Home-Start volunteers offer non-judgmental, compassionate support to parents with young families. For a window into this world, read Nalini Patel's 'Week in the life of a Home-Start volunteer'.

Nalini volunteers with Home-Start Horizons

“I’ve been a health visitor for over 25 years in Leicester. In that time, I’ve referred many families to Home-Start. When I retired from my job, it felt natural to use some of my free time to volunteer for Home-Start. Since the volunteering training, I’ve supported six families. I’ve been supporting my current family for over a year.


The family I support speak very little English, so I was matched with them because I speak Gujarati. I visit them every Monday morning at their small bedsit in the city. Their accommodation is poor, with mould growing on the walls.

Not to mention they are also completely overcrowded now they have twins. Home-Start Horizons is supporting their application to be rehoused. Mum greets me with a warm smile and invites me in. She is always telling me how I’m giving her confidence, and over the last few weeks, I’ve seen her become so much more independent. I play with one twin while mum baths the other and then we swap.

By playing with the babies I hope it will give the mum ideas on how to interact and stimulate the twins. After play we take one child each and give them a bottle. The two hours is soon up and I say goodbye.


It’s been a busy morning administering Covid-19 vaccinations. As a registered nurse, giving vaccinations felt like something I could do to help the country’s response to the pandemic. I have some lunch and then call my co-ordinator to discuss the family’s living situation. The family cook, sleep, live and play in one room. It’s very hard for them and will only worsen as the twins get older.

It’s also a very cold bedsit, and with winter fast approaching, I’m hoping they can be rehoused soon.


The family I’m supporting only have one cot that the twins share, but they’re outgrowing it. It’s really important babies sleeping arrangements are safe, so I’m delighted to hear that I can go to the baby bank and pick up a cot. My husband comes with me to help carry it to our car. We pick a few bags of clothes and deliver it to the family.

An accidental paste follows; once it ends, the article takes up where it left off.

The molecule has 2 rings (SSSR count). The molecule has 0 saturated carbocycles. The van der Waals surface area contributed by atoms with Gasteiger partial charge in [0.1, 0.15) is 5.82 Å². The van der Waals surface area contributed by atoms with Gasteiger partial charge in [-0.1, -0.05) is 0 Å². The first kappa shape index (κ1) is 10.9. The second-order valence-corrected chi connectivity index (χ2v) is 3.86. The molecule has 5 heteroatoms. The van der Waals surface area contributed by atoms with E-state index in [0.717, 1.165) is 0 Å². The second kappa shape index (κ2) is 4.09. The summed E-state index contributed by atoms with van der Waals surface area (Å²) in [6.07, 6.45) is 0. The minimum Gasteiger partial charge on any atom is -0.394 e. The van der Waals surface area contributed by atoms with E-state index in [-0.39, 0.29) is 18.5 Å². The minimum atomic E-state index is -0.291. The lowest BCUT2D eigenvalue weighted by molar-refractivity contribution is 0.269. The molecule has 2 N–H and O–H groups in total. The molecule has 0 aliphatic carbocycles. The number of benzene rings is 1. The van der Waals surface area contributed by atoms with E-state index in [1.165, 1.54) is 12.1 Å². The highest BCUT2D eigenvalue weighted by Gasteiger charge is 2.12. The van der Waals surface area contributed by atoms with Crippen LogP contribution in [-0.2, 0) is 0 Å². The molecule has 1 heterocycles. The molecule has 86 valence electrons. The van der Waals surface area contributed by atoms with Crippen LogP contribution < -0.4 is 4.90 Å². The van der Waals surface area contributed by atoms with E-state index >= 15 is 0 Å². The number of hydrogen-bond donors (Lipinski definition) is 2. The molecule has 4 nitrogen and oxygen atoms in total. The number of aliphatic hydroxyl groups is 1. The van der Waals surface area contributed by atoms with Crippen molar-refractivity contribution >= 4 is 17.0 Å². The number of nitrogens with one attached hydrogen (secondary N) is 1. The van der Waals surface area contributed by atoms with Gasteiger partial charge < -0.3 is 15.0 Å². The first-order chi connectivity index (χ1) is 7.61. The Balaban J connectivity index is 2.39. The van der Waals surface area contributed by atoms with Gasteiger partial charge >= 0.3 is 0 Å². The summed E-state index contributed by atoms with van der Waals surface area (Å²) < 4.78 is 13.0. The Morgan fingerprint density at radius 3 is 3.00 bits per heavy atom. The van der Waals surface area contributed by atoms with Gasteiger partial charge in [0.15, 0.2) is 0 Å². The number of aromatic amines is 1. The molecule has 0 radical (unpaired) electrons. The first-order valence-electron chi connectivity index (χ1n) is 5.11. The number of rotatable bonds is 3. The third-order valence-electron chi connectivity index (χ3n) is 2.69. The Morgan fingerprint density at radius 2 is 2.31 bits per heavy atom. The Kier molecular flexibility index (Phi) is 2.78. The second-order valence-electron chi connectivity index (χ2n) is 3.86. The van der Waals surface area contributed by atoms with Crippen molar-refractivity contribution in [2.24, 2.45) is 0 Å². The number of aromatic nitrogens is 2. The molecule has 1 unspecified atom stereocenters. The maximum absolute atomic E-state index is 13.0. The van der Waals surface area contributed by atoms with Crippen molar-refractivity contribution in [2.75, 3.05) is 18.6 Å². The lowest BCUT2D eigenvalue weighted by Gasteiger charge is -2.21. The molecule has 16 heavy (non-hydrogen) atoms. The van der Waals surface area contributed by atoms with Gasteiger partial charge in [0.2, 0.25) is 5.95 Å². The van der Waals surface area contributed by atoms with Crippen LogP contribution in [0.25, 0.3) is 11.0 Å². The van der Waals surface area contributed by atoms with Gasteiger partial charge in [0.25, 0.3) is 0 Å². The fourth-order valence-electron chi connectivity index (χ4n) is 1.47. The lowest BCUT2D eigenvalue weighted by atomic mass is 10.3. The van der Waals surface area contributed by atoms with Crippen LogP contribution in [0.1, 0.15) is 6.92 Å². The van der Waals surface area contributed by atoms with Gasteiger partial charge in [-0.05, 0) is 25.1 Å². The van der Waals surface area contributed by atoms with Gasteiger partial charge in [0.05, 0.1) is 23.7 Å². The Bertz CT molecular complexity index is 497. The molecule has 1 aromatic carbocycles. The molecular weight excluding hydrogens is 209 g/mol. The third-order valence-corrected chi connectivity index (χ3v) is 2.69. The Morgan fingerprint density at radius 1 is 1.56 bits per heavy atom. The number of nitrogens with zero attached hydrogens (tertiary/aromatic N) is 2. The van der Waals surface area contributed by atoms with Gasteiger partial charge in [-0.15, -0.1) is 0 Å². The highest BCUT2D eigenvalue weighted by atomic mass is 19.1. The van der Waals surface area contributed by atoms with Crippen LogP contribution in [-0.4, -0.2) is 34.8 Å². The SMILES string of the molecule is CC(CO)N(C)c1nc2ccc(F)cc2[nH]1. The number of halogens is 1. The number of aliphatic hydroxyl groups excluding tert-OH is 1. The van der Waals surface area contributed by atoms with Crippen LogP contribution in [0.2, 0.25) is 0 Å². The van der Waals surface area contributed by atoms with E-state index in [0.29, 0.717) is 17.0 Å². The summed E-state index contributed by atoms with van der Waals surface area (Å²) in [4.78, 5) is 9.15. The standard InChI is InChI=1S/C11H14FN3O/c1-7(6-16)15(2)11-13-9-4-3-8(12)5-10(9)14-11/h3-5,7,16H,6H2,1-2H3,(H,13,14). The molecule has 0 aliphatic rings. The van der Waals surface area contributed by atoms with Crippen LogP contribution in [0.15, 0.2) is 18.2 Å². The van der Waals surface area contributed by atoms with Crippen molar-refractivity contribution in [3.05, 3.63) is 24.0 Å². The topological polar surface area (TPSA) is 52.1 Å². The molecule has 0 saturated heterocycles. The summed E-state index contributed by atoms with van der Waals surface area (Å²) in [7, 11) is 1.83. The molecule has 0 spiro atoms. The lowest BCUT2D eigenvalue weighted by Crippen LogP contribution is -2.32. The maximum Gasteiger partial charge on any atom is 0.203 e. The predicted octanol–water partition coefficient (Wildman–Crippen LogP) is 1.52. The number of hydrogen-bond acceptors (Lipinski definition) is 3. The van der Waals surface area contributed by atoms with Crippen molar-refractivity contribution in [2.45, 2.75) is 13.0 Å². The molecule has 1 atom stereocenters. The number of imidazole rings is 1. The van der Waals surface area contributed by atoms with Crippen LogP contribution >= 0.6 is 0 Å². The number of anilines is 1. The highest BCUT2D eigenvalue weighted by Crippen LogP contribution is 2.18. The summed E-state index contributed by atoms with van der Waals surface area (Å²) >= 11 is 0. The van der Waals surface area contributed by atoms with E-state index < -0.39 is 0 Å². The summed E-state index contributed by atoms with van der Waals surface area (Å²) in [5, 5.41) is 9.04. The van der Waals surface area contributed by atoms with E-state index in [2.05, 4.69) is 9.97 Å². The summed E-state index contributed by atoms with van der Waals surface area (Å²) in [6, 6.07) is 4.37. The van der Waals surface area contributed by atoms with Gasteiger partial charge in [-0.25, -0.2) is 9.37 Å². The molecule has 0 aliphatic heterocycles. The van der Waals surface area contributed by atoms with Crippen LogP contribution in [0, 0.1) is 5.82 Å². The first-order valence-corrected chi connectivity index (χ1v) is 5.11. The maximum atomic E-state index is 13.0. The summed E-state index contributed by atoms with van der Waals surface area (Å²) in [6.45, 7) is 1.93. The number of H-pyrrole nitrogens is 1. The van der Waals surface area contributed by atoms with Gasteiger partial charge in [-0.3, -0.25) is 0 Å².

Usually when I visit on a Monday the dad is at work, but today he’s at home so it’s nice to catch up with him. When I first started visiting them, they were very low on funds. Dad was on a low income so I encouraged them to apply for universal credit. I helped them with the application and explained the paperwork they needed.


Today I visit my own mum who is 78. I always make sure to see her at least once a week. Spending time with family is the most precious thing you can do, and it reminds me why I get so much from being a volunteer and helping families.

We pass by the nursery that the twins will hopefully go to soon. The family are entitled to 15 hours of nursery a week. This was something they were unaware of it, so I gathered all the information and they are now on the waiting list. I can’t wait for them to start. It will really help the twins, and it will give the mum a bit of time to catch up on other things.


Before I leave for my NHS work, I make a dental appointment for my six-month check-up. While I’m on hold it I consider how hard it must be for people who can’t make appointments. Perhaps because of language barriers, or because they are not looped into services, they are then not accessing basic health care.

Families bring us into their lives and work with us to create the best possible environment for their children.

A couple of weeks ago the mum had complained to me about a hernia. She wasn’t able to call and chase up her appointment. So I encouraged her to talk to the GP which she did. I rang the hospital to try and bring her appointment forward a little bit because she was in so much pain. Advocating for families is an important part of the support we can offer, but, at the same time I feel sad that there are so many families out there with no one advocating for them.


I make the most of spending precious time with my family and then I begin to plan my work for the following week. As always it will be the usual juggle of being on the NHS bank, working in a vaccination centre and supporting my volunteer family. “I have a supervision meeting with my co-ordinator next week so I make sure all my notes are up-to-date. We receive a lot of support and I can raise any issues or concerns I have with my coordinator and they will take action. I’m looking forward to discussing the family with her and how I believe, they will soon be in a position to move on.

Mum has gone from strength to strength. She is learning English, is connected with health services and is growing in confidence.


One of my favourite days of the week to relax. Life is busy, but it’s also very fulfilling.

I love my role as a Home-Start volunteer.  Families bring us into their lives and work with us to create the best possible environment for their children. I can’t imagine a better use of time.”

Our Home-Start volunteers are invited into the homes of families, where they make a huge difference during those precious early years of a child’s life. 

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Find out how to become a Home-Start volunteer